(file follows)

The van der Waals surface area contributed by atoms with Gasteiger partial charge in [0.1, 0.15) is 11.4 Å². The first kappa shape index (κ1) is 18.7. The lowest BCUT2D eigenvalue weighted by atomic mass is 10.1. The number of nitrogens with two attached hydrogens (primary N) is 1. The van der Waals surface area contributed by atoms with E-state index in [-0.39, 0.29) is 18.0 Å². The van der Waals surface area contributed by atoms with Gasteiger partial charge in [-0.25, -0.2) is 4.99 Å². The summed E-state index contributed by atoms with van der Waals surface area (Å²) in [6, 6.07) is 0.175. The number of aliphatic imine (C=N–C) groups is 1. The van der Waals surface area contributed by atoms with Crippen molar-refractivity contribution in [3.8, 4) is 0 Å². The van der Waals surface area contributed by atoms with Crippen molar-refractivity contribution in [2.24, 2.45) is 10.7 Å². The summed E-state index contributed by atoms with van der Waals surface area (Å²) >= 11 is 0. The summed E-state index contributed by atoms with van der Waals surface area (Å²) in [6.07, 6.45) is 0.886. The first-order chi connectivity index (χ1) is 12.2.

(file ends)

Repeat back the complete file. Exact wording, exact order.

The van der Waals surface area contributed by atoms with Gasteiger partial charge in [0.1, 0.15) is 11.4 Å². The first kappa shape index (κ1) is 18.7. The lowest BCUT2D eigenvalue weighted by atomic mass is 10.1. The number of nitrogens with two attached hydrogens (primary N) is 1. The van der Waals surface area contributed by atoms with E-state index in [-0.39, 0.29) is 18.0 Å². The van der Waals surface area contributed by atoms with Gasteiger partial charge in [-0.25, -0.2) is 4.99 Å². The summed E-state index contributed by atoms with van der Waals surface area (Å²) in [6, 6.07) is 0.175. The number of aliphatic imine (C=N–C) groups is 1. The van der Waals surface area contributed by atoms with Crippen molar-refractivity contribution in [3.8, 4) is 0 Å². The van der Waals surface area contributed by atoms with Crippen molar-refractivity contribution in [2.24, 2.45) is 10.7 Å². The summed E-state index contributed by atoms with van der Waals surface area (Å²) >= 11 is 0. The summed E-state index contributed by atoms with van der Waals surface area (Å²) in [6.07, 6.45) is 0.886. The first-order chi connectivity index (χ1) is 12.2.